Sada Naegelin: The Innovator

Sada by Adrienne Barnett

Sada by Adrienne Barnett

Interview by: Monica Valenzuela


Sada Naegelin and her mother Ana Consuelo Matiella launched their app, De Las Mías TM in January 2018. De Las Mías TM is a healthy lifestyle platform for Latinas in the United States. Latino people are nearly two times more likely to be diagnosed with diabetes and 1.5 times more likely to die from it. Latinas are the hub of the family--to affect Latina health is to impact the health of Latino families. Sada and her mother realized that their Latino community was hungry for representation and science based facts. 

Being Latina, I knew how important this app would be for so many. I knew I had to meet these incredible women. A few weeks back, I visited Portland and met Sada and Ana at Sada’s baby shower. Knowing full well that a baby shower wasn’t the best place for an interview, we planned to set up a phone interview once I got back to Austin.  

Family and culture are important to you, so it comes as no surprise that your mom is the Co-creator of this app. What was it like to work with your family on this venture?

Well it was actually a surprise for us to work with each other. As long as I can remember my mom owned her own business and worked in health and education. She created photonovellas (photo books that help Latinas with low illiteracy educate themselves on their health) for her community and was always passionate about that. I was always a part of the process growing up but I knew that’s not what I wanted to do, I didn’t want to work in health education. I ended up going to school for design. I worked in publication design and for a few design firms for awhile, then decided I wanted to go back to school and ended up going to The California College of the Arts in San Francisco for my MBA in Design Strategy. Around that time, my mom had received a grant for one of her photonovellas. That garnered some exposure for her, and that’s when the idea of the app started to form. She then decided to apply for a big grant of $1.7 million by the National Institutes of Health. (National Institutes of Health - National Cancer Institute - Small Business Innovation Research program, NCI Grant # 4R44CA177037-02). It was a highly competitive process, but my mother ended up getting the grant.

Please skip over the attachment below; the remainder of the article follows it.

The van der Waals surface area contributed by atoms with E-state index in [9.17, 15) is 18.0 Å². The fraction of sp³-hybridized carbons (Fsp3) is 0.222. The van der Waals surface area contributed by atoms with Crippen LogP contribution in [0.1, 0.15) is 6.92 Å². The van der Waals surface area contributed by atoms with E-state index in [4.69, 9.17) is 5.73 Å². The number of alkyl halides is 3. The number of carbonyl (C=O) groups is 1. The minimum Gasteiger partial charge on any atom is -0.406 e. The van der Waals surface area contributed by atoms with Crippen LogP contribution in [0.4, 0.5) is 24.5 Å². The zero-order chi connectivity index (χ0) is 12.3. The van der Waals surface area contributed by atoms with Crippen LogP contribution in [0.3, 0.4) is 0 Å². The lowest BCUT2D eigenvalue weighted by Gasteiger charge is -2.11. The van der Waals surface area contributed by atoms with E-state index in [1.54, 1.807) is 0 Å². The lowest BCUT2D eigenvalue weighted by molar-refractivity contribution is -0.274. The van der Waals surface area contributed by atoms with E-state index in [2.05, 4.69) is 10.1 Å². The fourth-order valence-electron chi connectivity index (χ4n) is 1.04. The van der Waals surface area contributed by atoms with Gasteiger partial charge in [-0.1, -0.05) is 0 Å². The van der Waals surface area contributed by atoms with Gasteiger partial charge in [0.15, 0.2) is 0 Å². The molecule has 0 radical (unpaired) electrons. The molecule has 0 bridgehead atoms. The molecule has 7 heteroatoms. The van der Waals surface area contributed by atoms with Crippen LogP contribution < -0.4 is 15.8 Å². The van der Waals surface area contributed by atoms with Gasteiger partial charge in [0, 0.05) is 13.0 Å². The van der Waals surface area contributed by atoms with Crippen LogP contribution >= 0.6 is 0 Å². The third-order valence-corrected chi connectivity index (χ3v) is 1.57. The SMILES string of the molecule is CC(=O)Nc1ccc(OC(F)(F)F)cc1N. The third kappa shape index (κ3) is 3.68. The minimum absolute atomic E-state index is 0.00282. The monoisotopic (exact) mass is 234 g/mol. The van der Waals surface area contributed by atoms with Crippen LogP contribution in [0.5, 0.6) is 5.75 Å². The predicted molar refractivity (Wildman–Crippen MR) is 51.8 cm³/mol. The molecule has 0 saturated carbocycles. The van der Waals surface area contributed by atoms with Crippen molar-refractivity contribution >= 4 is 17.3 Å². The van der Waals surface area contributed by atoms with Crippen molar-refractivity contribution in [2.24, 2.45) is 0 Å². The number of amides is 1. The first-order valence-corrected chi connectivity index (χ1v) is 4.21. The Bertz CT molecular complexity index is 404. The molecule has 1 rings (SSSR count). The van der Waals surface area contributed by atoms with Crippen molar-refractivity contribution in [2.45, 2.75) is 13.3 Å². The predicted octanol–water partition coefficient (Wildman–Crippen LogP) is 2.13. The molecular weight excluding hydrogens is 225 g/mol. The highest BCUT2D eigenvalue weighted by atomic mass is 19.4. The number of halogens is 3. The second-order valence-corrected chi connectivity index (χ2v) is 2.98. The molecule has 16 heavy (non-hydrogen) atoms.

Once I was finished with school and received my MBA, we both realized that we had complimentary skills and we could create this app together. Working with my family is challenging at times but it’s also effortless, if that makes any sense. And it’s not just my mother who helps us: my mothers sister, my tia, works in our test kitchen with our nutritionist to create all of the healthy and flavorful recipes you see in the app. So it really is a family effort and overall, it’s a very special experience for me.

Sada and her mother Ana in her Portland home

Sada and her mother Ana in her Portland home


In a Matter of weeks you will be a new mom. There’s probably a million things that are going through your head at any given moment. What is one piece of advice your mom has given you in order to prepare for your first born? 

Very early on when my mom/boss found out I was expecting, she told me that the next nine months are just about me and the baby. Everything else is second. It wasn’t really advice but it ended up being something important that I needed to remind myself at all times. I would find myself working too much or wanting to put my all into the app but needed to slow down because it would be best for the baby. 

Another thing she has shown me in order to prepare for this pregnancy, and actually has perpetuated my whole life, is to learn with intention. Being a researcher and reading tons of books and really retaining as much knowledge as I can. It has really helped my pregnancy and hopefully has prepared me once I become a parent. 

What is one piece of advice you want to share with your child?

One of the big lessons I’ve learned is working on fostering acceptance. How to do that as a parent... I’m not sure, haha. But I think it’s important to give that to them and allow them to handle whatever life throws at them. Our parents’ generation told us that we could be anything, but when I was in college that wasn’t the truth and it was a rude awakening for me. I want to lead by example. Maybe if they see me foster acceptance with anything, then maybe they’ll learn to practice it.

Monica Valenzuela